WILKES-BARRE — It was April 6, 1957, and Sandra Serhan was on a sleepover at her grandmother’s house at the corner of Loomis and Stanton Streets.
These were times that Sandra, who was 5, always looked forward to. Her grandmother, Rita Serhan, had a market in the front of the building and her residence was in the back. Sandra has vivid memories of her grandmother and all the good times she had back then.
That night, Sandra had slept on a day bed in the kitchen. The following day, the house would become a crime scene.
Sixty-two years ago today, on April 7, 1957, Rita Serhan died when someone attacked her with a hatchet inside her home. She was 64.
For Sandra, the slaying is still tinged with pain — because she had been in the house just hours before, and because her grandmother’s murder remains unsolved.
“I could have been in this story as a part of this crime,” Sandra said. “The effects of this remain with me. I was at her wake at Mamary’s Funeral home. I saw her head — that huge gash was not from a fall.”
Sandra wanted to tell the story because she still has hope that the case will be solved, although after 62 years, the likelihood of that happening is slim, if not impossible.
Luzerne County District Attorney Stefanie Salavantis said she was not even aware of this cold case. She said the issues the detectives would have on a case this old are many — witnesses may be dead, reports were all hand-written or typed, and even if the case files can be found, there’s not much that can be done.
Unless, as Sandra hopes and prays, there might still be people around who can shed some new light on this long ago, almost forgotten case.
“There are a lot of complications that would make it difficult to proceed,” Salavantis said. “There is no statute of limitations for homicides, so, if some new information was available, we would look into it. But this is the oldest cold case I’ve ever heard of.”
A few newspaper accounts were found from the days and weeks following the murder. The Wilkes-Barre Record and Sunday Independent each carried several stories.
In one account Coroner Dr. Stanley Stapinski said that a hatchet was used to murder Rita Serhan.
Sandra said her grandmother kept a hatchet in her home — she used it to prop the door open between her store and her residence.
A Wilkes-Barre Record report said “Mrs. Serhan was attacked and killed in a bedroom situated at the rear of her store — material ripped from the front of her dress was used to choke her. Death was due to a fractured skull caused by a hatchet-wielding murderer. The floor of the bedroom was smeared with blood.”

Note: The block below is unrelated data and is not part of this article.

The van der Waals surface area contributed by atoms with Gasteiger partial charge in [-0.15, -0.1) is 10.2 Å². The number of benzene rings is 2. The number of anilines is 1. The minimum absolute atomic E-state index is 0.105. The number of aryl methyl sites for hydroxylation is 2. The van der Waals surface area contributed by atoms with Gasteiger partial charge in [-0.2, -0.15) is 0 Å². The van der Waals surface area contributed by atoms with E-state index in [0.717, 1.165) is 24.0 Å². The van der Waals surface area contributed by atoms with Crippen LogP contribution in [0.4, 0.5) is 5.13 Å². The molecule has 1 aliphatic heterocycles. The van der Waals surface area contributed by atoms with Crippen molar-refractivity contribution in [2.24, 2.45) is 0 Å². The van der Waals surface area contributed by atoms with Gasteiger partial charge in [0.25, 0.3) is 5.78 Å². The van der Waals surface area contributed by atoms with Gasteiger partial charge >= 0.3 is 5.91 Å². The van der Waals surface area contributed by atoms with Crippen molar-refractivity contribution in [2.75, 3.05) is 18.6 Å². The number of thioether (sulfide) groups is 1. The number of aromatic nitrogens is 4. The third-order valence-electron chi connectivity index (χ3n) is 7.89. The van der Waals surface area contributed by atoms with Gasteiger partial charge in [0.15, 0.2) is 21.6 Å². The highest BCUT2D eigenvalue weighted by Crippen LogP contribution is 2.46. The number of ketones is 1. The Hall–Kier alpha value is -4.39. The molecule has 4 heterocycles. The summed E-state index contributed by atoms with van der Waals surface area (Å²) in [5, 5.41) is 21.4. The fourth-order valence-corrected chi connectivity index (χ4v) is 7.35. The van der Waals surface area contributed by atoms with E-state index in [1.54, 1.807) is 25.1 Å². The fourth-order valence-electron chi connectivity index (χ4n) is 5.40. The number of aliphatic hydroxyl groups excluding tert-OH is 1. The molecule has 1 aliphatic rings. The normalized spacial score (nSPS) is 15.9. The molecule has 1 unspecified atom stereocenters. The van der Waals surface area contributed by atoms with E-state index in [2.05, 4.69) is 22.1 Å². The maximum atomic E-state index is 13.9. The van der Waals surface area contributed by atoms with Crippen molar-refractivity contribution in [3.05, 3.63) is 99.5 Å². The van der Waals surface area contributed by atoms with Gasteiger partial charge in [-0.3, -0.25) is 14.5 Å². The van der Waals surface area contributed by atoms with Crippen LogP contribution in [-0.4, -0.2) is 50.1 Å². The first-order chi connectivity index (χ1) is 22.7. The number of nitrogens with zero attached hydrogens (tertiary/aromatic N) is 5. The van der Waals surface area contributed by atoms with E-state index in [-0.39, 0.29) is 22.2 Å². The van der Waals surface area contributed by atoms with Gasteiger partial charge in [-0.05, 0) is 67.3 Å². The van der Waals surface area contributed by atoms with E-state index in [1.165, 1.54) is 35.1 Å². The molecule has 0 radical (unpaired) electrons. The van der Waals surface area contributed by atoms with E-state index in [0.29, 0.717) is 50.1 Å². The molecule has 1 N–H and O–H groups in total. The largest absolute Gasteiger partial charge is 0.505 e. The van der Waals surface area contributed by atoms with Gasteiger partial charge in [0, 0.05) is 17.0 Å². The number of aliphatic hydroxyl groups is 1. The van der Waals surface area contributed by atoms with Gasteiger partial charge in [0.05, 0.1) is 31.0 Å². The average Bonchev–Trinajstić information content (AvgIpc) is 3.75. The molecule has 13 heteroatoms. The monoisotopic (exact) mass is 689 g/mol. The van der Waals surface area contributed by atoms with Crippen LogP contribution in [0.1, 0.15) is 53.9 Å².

The report goes on to say that “a tireless search for the hatchet or other instrument used in the attack has been to no avail, but the pieces of blood-covered paper, probably used by the intruder to wipe off fingerprints and clean his hands of blood, may prove to be a vital link in welding a chain of clues leading to an early arrest.”
The story reports that Captain Joseph Murray of the detective division had met with Chief J. Russell Taylor and they decided to remain on a seven-day duty schedule to ensure that no leads were to be neglected in the search for the brutal killer.
Sandra still has doubts about how the case was handled.
“A rookie cop bragged about being at the murder scene,” Sandra said. “They let everyone in the store as soon as she was found. People were taking groceries — mostly bread. They found skin under her fingernails that was never sent to the lab.”
And seeing her grandmother’s body in the funeral home still hauts her.
“I saw the back right side of her head with a huge gash in it. Her left wrist was still in a cast from a fall while she was delivering the Syrian bread she baked,” Sandra said.
Fear grips neighborhood
Newspapers reported that fear ran throughout the Rolling Mill Hill neighborhood in the days and weeks following Rita’s murder. For the first time in many years, people were locking their doors and women were afraid to go outside during evening hours.